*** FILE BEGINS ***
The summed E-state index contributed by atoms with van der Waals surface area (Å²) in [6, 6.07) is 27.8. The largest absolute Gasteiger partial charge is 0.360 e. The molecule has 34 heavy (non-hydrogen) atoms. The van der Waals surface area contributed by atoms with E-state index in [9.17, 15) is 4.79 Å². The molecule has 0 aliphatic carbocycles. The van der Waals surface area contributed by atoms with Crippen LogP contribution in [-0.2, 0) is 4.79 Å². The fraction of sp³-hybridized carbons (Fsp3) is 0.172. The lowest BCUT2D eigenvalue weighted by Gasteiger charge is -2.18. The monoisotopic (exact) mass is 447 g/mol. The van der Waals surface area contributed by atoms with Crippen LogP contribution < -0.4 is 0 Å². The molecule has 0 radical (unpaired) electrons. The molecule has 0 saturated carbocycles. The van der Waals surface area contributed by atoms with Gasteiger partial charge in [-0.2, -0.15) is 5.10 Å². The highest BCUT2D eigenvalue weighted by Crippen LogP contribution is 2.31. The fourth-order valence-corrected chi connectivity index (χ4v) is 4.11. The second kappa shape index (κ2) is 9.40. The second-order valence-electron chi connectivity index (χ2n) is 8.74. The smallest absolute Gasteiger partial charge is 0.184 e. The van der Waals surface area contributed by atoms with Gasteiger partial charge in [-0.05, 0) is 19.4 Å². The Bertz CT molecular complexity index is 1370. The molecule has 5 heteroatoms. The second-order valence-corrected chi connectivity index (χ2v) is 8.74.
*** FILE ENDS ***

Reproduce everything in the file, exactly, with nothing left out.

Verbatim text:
The summed E-state index contributed by atoms with van der Waals surface area (Å²) in [6, 6.07) is 27.8. The largest absolute Gasteiger partial charge is 0.360 e. The molecule has 34 heavy (non-hydrogen) atoms. The van der Waals surface area contributed by atoms with E-state index in [9.17, 15) is 4.79 Å². The molecule has 0 aliphatic carbocycles. The van der Waals surface area contributed by atoms with Crippen LogP contribution in [-0.2, 0) is 4.79 Å². The fraction of sp³-hybridized carbons (Fsp3) is 0.172. The lowest BCUT2D eigenvalue weighted by Gasteiger charge is -2.18. The monoisotopic (exact) mass is 447 g/mol. The van der Waals surface area contributed by atoms with Crippen LogP contribution < -0.4 is 0 Å². The molecule has 0 radical (unpaired) electrons. The molecule has 0 saturated carbocycles. The van der Waals surface area contributed by atoms with Gasteiger partial charge in [-0.2, -0.15) is 5.10 Å². The highest BCUT2D eigenvalue weighted by Crippen LogP contribution is 2.31. The fourth-order valence-corrected chi connectivity index (χ4v) is 4.11. The second kappa shape index (κ2) is 9.40. The second-order valence-electron chi connectivity index (χ2n) is 8.74. The smallest absolute Gasteiger partial charge is 0.184 e. The van der Waals surface area contributed by atoms with Gasteiger partial charge in [-0.05, 0) is 19.4 Å². The Bertz CT molecular complexity index is 1370. The molecule has 5 heteroatoms. The second-order valence-corrected chi connectivity index (χ2v) is 8.74.